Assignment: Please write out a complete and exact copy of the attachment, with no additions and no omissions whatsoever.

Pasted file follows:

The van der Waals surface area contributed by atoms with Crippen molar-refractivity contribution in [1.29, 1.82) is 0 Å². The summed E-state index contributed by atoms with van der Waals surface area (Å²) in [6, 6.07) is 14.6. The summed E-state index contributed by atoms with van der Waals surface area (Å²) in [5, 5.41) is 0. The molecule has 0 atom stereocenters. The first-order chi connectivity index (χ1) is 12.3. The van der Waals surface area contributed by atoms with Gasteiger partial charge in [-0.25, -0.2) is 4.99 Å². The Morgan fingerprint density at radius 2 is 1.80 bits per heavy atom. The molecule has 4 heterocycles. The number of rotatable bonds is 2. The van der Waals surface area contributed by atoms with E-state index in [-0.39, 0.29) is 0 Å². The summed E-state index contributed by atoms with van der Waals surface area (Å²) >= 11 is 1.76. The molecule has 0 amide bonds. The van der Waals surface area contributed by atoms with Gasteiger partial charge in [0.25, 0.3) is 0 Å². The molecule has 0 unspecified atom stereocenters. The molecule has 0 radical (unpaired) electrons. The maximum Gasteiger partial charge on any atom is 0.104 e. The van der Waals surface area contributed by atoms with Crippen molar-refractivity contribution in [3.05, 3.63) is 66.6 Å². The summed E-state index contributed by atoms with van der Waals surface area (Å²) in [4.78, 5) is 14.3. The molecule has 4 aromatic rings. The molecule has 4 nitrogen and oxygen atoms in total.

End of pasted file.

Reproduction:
The van der Waals surface area contributed by atoms with Crippen molar-refractivity contribution in [1.29, 1.82) is 0 Å². The summed E-state index contributed by atoms with van der Waals surface area (Å²) in [6, 6.07) is 14.6. The summed E-state index contributed by atoms with van der Waals surface area (Å²) in [5, 5.41) is 0. The molecule has 0 atom stereocenters. The first-order chi connectivity index (χ1) is 12.3. The van der Waals surface area contributed by atoms with Gasteiger partial charge in [-0.25, -0.2) is 4.99 Å². The Morgan fingerprint density at radius 2 is 1.80 bits per heavy atom. The molecule has 4 heterocycles. The number of rotatable bonds is 2. The van der Waals surface area contributed by atoms with E-state index in [-0.39, 0.29) is 0 Å². The summed E-state index contributed by atoms with van der Waals surface area (Å²) >= 11 is 1.76. The molecule has 0 amide bonds. The van der Waals surface area contributed by atoms with Gasteiger partial charge in [0.25, 0.3) is 0 Å². The molecule has 0 unspecified atom stereocenters. The molecule has 0 radical (unpaired) electrons. The maximum Gasteiger partial charge on any atom is 0.104 e. The van der Waals surface area contributed by atoms with Crippen molar-refractivity contribution in [3.05, 3.63) is 66.6 Å². The summed E-state index contributed by atoms with van der Waals surface area (Å²) in [4.78, 5) is 14.3. The molecule has 4 aromatic rings. The molecule has 4 nitrogen and oxygen atoms in total.